Two old, red chairs distinguish the humble front door to Kevin and Laura Mackinder's historic Cabbagetown row house on Carroll Street.
Originally established for factory workers at the Fulton Bag and Cotton Mills (reconceived in the mid-'90s as the Fulton Cotton Mill Lofts), the neighborhood is now a townie hot spot home to such staples as the Carroll Street Cafe, Graveside Tattoo and the Cabbagetown Market and Little's Grill.
Over the past 10 to 15 years, artists, musicians, and other creative types like the Mackinders have flocked to this community named for the vegetable's pungent, in-pot odor.
Laura, an interior designer, and Kevin, who works at an architectural sign company, have achieved a balance between their modern style and the neighborhood's history. Exposed brick walls and worn wood floors coexist alongside graffiti artwork and modern furniture such as a bold yellow coffee table.
The balance extends onto the front porch, where seated in the old, red chairs, Kevin and Laura have a perfect view down their favorite street to watch as local art, good food, and creative people intersect.
How did you decide on this house?
Laura: We didn't really want a yard and it has off-street parking, which was a big deal. We just thought it was really cool and it was on a good street.
Kevin: And, besides that, the place is historic.
The exteriors of these houses look really similar, how do you make the house your own?
Laura: The inside of our house is completely wood but all of the other houses are very modern. We're trying to do a nice combination of both – not getting rid of any of the character, but also we like more modern furniture.
Did you change a lot of the interior?
Kevin: The whole thing was painted pollen yellow and it was just dingy. There was carpet upstairs, and it just looked gross.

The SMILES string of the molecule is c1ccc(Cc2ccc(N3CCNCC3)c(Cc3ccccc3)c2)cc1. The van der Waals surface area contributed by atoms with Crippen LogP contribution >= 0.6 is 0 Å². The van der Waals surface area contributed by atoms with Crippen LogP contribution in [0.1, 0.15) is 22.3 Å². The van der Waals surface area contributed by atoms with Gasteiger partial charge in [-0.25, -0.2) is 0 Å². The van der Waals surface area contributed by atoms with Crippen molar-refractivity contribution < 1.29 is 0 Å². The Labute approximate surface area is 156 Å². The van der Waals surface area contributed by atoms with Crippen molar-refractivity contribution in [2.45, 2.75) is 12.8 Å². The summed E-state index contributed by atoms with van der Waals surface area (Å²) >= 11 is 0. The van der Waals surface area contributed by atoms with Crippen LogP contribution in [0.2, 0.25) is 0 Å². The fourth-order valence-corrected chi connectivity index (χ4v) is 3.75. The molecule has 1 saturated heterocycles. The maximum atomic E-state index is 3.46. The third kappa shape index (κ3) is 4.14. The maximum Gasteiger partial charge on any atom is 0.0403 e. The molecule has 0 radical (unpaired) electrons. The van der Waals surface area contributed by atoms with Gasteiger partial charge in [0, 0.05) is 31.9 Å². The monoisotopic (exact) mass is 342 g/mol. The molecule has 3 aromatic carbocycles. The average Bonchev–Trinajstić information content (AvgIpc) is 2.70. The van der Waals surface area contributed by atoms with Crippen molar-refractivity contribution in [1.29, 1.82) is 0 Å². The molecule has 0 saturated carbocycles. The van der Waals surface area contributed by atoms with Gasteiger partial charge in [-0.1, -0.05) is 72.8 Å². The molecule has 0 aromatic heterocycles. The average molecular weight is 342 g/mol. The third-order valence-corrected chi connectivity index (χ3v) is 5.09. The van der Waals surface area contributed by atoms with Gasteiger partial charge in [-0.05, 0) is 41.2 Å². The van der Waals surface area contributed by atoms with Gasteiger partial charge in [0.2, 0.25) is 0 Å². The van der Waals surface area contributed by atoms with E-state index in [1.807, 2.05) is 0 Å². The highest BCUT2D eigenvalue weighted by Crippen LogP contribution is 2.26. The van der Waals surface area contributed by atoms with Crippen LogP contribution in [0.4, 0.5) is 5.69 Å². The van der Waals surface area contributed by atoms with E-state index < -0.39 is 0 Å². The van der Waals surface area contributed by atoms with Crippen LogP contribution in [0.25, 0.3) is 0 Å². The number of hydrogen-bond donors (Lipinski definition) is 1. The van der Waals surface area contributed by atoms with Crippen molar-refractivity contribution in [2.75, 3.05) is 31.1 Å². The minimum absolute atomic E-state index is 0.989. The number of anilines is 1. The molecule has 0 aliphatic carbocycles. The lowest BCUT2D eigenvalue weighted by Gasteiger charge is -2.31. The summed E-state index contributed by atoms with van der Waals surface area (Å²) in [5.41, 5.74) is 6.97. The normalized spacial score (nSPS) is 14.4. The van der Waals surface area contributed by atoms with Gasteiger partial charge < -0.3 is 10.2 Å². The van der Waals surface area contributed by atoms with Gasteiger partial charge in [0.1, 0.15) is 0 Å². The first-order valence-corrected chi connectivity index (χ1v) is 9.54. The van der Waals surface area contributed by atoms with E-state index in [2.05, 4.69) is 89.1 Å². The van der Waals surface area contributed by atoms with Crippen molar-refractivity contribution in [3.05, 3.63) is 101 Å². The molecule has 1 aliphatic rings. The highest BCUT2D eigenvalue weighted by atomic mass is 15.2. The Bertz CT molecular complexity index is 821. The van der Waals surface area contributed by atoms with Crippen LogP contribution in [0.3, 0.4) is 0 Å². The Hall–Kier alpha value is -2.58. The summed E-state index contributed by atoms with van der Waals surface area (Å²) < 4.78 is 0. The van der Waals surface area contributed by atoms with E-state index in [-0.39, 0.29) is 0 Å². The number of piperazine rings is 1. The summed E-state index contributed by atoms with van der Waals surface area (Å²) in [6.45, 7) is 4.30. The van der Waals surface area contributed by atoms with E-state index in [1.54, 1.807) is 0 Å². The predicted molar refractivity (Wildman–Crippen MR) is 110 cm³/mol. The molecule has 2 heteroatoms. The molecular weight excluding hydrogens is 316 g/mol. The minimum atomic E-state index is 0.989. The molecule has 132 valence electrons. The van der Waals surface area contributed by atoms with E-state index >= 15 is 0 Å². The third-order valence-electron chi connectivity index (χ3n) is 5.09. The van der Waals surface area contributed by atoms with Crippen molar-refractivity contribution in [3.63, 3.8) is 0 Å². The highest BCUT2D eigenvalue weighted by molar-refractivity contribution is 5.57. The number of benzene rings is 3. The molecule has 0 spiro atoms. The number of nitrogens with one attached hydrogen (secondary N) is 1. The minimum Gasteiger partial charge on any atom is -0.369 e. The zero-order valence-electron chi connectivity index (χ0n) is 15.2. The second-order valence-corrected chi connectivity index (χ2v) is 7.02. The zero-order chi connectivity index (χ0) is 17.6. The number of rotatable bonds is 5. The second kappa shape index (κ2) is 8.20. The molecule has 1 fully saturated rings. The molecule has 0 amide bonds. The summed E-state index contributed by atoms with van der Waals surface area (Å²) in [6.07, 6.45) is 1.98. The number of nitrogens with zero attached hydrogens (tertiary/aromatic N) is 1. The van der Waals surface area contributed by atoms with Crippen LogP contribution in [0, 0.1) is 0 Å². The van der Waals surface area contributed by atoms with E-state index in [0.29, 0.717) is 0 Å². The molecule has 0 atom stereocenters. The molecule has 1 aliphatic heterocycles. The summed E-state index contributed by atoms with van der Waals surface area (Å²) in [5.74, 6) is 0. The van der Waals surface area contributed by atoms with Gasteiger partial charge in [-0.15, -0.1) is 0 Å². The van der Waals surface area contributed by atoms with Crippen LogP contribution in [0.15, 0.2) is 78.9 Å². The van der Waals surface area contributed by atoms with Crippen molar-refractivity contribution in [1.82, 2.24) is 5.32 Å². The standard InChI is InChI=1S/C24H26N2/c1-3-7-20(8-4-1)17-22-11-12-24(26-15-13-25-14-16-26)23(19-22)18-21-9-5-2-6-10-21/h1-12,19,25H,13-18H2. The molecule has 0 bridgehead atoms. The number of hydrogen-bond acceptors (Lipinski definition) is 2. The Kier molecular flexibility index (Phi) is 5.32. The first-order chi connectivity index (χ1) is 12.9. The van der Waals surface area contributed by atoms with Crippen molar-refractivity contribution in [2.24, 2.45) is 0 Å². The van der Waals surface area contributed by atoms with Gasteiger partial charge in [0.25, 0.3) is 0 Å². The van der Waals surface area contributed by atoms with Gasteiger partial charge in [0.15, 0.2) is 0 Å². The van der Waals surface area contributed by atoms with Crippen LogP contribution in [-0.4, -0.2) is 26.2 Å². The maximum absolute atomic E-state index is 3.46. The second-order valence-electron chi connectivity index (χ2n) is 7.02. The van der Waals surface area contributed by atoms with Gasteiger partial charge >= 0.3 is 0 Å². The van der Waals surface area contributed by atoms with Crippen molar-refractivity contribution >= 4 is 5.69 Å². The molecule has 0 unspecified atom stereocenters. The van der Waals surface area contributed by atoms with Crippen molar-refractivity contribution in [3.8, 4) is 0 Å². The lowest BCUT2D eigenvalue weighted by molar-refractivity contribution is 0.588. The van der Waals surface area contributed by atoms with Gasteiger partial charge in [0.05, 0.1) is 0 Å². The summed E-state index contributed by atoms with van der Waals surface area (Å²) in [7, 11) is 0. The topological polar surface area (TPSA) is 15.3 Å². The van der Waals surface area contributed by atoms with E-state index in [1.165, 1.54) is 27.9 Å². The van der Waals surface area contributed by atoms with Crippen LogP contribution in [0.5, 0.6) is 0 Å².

Laura: So, we repainted everything. We exposed the brick in the living room. It gives the room just a little something else.
Are there architectural aspects of the house you enjoy?
Definitely. We really like that it's a row house. We've always wanted to live like that. You know, it's almost like a brownstone, but an Atlanta version, which is something that we really like and gravitate towards.
Do you have a favorite part of the house?
I actually really like the entryway. I love how the stairs are really steep – they were built 100 years ago – but it kind of seems finished to me.
Kevin: Right now, I'm kinda digging the living room. It's a total work in progress and I can sit here and judge the work I've done. It's just a nice, relaxing living room.
So, you actually did all of the renovations on the house?
Yeah, I do all the work. I've had to replace termite-rotten wood, rip up the carpet, plumbing, electrical ... nothing too intense.
What drew you to Carroll Street and Cabbagetown?
Laura: It's a very artsy community. On our street we have four different restaurants and each has its own personality. Everybody's got a good vibe, and everybody's really nice. It just has an interesting appeal.
Kevin: And there's street traffic, which I love. You can sit out on the front porch and watch everything. You almost always see somebody you know. It's like a real neighborhood.
More Urban Living, click here.
The Ferris Wheel sounds really neat, particularly the 18 story height.
I'm glad Looking Glass made the point about Downtown residents. 20 years ago there were…
Actually this will be OVERGROUND - 18 stories in fact. Pay attention!
"crossing boundaries in their own traditional territories."
I thought tradition meant nothing to lefties…
man, i smell another UNDERGROUND